though past, is present, and essential
to understanding the American future ...
  • If slavery was a neutral thing for most colonials and early Americans, the Founding Fathers are on record with a position. On the one end Benjamin Franklin and Alexander Hamilton were against it; in the middle Thomas Jefferson, while believing that enslaved blacks should be free, also believed they were inferior — and never found a way to divorce himself and his way of life from his Monticello plantation and his little mountain of slavery.


    There is a more nuanced middle inhabited by James Madison — slave-owner, political philosopher and practical repositioner, three-fifths-er, and Father of the Constitution — who truly believed that Africans were equal to whites yet never found a way to let go of the peculiar institution enjoyed by the South. See Noah Feldman on James Madison’s Lessons in Racism (29-Oct-2017) for a look at Madison and his evolving political positions vs. his unchanging personal one.

  • A team performing restoration of the wine-cellar at Liberty Hall Museum recently uncovered wine dating back to 1796. During a six-month renovation, three crates and 42 large casks — demijohns — were discovered, including bottles labeled Robert Lenox of Philadelphia 1796. See ABC News (11-Jul-2017).

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Reading the Autobiography by Benjamin Franklin for the first time I was struck by the huge generational difference between Franklin and that other polymath of the American Revolution, Thomas Jefferson.

Benjamin Franklin, 1778/79 — by Anne-Rosalie Bocquet Filleul

Franklin’s formative years are the twenties — the 1720s. This is the decade he arrives in Philadelphia, makes a misguided excursion to London, sets up his own printing shop, creates with his friends a weekly discussion group (the Junto), founds the first lending library in the colonies, and marries. During the time of the French and Indian War (the 1750s) he is already retired, and becoming world famous for his experiments in electricity.

In an environment where practicality is rewarded, Franklin’s strivings are all practical. He wants to improve himself, improve his town, and contribute to England by helping to grow a colony. He also wants to become known for doing so.

Jefferson, on the other hand, is shaped by the sixties — the 1760s. The war with France is over. Britain has ejected the French from North America. Yet with one uncertainty resolved, what should have been a decade of stability is instead anything but. The colonial economy is in a shambles. The mother country is mired in debt and needs to find ways to raise money. Indeed, by fits and starts it is trying to figure out how to manage an empire. A series of revenue-raising laws begin, as does reaction by the colonists.

Where Franklin had but two years of formal schooling and started doing, Jefferson continued as a student until he was 24, receiving his law degree in 1767.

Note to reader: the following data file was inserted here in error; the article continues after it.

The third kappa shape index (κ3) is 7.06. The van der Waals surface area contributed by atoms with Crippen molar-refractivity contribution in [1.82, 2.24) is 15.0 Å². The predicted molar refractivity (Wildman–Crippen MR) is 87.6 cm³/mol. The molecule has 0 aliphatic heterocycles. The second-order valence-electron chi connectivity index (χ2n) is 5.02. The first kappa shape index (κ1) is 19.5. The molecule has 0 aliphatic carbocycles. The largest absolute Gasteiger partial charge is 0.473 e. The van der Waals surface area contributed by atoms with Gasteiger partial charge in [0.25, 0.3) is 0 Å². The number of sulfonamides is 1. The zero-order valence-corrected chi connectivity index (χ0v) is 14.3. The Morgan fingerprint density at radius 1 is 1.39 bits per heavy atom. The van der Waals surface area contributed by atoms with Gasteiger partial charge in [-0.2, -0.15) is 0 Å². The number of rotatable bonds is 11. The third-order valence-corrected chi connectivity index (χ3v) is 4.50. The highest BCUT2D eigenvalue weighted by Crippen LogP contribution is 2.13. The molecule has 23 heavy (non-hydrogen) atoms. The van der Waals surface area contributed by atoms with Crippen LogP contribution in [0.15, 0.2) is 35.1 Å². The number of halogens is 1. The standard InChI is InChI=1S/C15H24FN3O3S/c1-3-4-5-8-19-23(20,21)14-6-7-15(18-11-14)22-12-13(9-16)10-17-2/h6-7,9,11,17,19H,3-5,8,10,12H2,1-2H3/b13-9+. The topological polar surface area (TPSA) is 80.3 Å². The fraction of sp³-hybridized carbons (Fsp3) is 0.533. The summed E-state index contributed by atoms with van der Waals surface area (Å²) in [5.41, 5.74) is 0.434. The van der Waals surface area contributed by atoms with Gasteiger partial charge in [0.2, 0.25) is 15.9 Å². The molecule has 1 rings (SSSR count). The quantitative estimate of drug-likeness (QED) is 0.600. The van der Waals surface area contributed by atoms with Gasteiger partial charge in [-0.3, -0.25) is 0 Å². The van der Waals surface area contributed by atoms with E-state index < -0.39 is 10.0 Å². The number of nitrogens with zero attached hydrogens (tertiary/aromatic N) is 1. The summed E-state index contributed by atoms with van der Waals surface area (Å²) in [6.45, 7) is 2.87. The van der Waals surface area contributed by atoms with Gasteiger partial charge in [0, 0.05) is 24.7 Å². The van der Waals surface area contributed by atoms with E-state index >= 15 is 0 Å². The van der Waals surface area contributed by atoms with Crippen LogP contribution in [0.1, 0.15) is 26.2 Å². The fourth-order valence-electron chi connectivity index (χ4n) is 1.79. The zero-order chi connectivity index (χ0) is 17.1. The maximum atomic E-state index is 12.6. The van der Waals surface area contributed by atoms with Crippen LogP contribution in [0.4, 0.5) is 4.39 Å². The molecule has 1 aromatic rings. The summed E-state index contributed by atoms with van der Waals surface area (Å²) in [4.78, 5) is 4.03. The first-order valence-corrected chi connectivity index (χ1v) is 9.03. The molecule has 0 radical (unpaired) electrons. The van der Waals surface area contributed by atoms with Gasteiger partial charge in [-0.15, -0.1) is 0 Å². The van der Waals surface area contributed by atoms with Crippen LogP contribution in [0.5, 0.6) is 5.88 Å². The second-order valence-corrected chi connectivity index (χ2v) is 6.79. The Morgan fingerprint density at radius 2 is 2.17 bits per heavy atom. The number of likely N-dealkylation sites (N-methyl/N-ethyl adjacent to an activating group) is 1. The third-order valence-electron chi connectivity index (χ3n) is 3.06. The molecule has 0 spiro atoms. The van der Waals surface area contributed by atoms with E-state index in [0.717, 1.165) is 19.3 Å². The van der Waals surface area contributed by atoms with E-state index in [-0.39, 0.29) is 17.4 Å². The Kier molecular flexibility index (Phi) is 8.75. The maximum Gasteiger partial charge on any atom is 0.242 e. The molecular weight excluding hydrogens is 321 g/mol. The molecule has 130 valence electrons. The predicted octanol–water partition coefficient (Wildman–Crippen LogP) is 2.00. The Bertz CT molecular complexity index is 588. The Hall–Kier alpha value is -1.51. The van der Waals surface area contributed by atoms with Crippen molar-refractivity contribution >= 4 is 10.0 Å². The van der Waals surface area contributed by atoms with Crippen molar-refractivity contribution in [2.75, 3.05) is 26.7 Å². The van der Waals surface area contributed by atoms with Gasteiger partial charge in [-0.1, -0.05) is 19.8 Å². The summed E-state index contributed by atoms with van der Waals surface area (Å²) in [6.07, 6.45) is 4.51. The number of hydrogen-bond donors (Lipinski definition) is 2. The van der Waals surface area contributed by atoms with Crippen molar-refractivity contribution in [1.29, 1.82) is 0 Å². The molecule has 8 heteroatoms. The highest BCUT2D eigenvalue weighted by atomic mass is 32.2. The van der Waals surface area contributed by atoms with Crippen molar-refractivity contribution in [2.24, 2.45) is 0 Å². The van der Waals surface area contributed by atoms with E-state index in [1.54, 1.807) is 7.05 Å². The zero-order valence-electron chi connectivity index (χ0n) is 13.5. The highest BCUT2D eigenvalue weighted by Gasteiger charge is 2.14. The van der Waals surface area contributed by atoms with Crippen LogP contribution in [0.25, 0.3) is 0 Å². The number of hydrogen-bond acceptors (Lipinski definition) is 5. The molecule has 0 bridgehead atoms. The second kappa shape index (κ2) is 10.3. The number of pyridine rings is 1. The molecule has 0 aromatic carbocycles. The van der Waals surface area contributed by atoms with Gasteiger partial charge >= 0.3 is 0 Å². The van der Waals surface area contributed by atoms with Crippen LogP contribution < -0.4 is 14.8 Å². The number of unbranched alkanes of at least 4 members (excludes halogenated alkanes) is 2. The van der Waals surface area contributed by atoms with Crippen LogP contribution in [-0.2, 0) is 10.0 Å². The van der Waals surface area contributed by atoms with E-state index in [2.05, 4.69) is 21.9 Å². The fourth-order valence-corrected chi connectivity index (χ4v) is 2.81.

Jefferson in 1786, painted in England by Mather Brown

Jefferson, like Franklin, is eminently curious — and will make his mark in political philosophy, natural history, colonial history, architecture, politics, and more — but less practical. In 1768 he starts his lifelong building enterprise atop Monticello, where there is no natural water, but what comes from rain or is hauled up by his slaves. (He will live with his family for much of his life in what is essentially a housing construction zone.) Jefferson also wanted to contribute, and to be known for it, but his decade of striving was largely educational, an apprenticeship for greatness, to quote the biographer Fawn Brodie.

Then in 1774, out of the gate, he becomes famous and treasonous at once for A Summary View of the Rights of British America. Jefferson is 31, an idealist, and a radical. Franklin, now one of the most famous men in the world, and, at 68, old enough to be Jefferson’s grandfather, doffed practicality — and his own security — took up idealism, and soon embarked on the political career for which he is readily remembered and revered today.


What ultimately convinced Americans that they must revolt in 1776 was not that they were naturally and inevitably republican, for if that were truly the case evolution, not revolution, would have been the eventual solution. Rather it was the pervasive fear that they were not predestined to be a virtuous and egalitarian people that in the last analysis drove them into revolution in 1776. It was this fear and not their confidence in the peculiarity of their character that made them so readily and so remarkably responsive to Thomas Paine’s warning that the time for independence was at hand and that delay would be disastrous. By 1776 it had become increasingly evident that if they were to remain the kind of people they wanted to be they must become free of Britain.

Gordon S. Wood
The Creation of the American Republic, 1776—1787 (1969)